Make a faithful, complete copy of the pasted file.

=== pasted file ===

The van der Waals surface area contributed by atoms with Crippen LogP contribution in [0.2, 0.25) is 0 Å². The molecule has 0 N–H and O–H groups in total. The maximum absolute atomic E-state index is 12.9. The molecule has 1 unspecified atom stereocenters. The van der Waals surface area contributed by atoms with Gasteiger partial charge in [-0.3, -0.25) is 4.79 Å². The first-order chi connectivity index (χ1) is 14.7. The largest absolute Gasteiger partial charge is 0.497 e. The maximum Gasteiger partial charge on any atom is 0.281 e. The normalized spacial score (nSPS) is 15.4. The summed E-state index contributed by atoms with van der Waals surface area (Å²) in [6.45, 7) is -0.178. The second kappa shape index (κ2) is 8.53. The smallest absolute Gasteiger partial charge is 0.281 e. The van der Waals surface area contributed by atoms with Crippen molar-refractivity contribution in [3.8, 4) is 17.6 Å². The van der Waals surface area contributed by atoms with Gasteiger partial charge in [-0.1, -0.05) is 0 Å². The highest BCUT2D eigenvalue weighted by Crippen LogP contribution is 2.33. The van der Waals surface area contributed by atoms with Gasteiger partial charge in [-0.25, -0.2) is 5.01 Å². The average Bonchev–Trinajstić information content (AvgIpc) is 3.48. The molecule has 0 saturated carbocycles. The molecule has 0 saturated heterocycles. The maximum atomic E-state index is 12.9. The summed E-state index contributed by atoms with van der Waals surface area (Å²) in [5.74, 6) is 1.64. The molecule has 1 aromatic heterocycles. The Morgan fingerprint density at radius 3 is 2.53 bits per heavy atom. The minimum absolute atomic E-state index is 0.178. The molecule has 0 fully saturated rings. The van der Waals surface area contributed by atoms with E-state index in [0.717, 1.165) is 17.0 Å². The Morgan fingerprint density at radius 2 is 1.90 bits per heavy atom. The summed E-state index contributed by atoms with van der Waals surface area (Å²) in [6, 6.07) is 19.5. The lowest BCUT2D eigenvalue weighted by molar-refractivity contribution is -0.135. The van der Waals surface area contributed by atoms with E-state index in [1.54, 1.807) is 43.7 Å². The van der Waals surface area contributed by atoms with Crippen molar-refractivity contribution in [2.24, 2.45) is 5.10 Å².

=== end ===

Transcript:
The van der Waals surface area contributed by atoms with Crippen LogP contribution in [0.2, 0.25) is 0 Å². The molecule has 0 N–H and O–H groups in total. The maximum absolute atomic E-state index is 12.9. The molecule has 1 unspecified atom stereocenters. The van der Waals surface area contributed by atoms with Gasteiger partial charge in [-0.3, -0.25) is 4.79 Å². The first-order chi connectivity index (χ1) is 14.7. The largest absolute Gasteiger partial charge is 0.497 e. The maximum Gasteiger partial charge on any atom is 0.281 e. The normalized spacial score (nSPS) is 15.4. The summed E-state index contributed by atoms with van der Waals surface area (Å²) in [6.45, 7) is -0.178. The second kappa shape index (κ2) is 8.53. The smallest absolute Gasteiger partial charge is 0.281 e. The van der Waals surface area contributed by atoms with Crippen molar-refractivity contribution in [3.8, 4) is 17.6 Å². The van der Waals surface area contributed by atoms with Gasteiger partial charge in [-0.1, -0.05) is 0 Å². The highest BCUT2D eigenvalue weighted by Crippen LogP contribution is 2.33. The van der Waals surface area contributed by atoms with Gasteiger partial charge in [-0.25, -0.2) is 5.01 Å². The average Bonchev–Trinajstić information content (AvgIpc) is 3.48. The molecule has 0 saturated carbocycles. The molecule has 0 saturated heterocycles. The maximum atomic E-state index is 12.9. The summed E-state index contributed by atoms with van der Waals surface area (Å²) in [5.74, 6) is 1.64. The molecule has 1 aromatic heterocycles. The Morgan fingerprint density at radius 3 is 2.53 bits per heavy atom. The minimum absolute atomic E-state index is 0.178. The molecule has 0 fully saturated rings. The van der Waals surface area contributed by atoms with E-state index in [0.717, 1.165) is 17.0 Å². The Morgan fingerprint density at radius 2 is 1.90 bits per heavy atom. The summed E-state index contributed by atoms with van der Waals surface area (Å²) in [6, 6.07) is 19.5. The lowest BCUT2D eigenvalue weighted by molar-refractivity contribution is -0.135. The van der Waals surface area contributed by atoms with E-state index in [1.54, 1.807) is 43.7 Å². The van der Waals surface area contributed by atoms with Crippen molar-refractivity contribution in [2.24, 2.45) is 5.10 Å².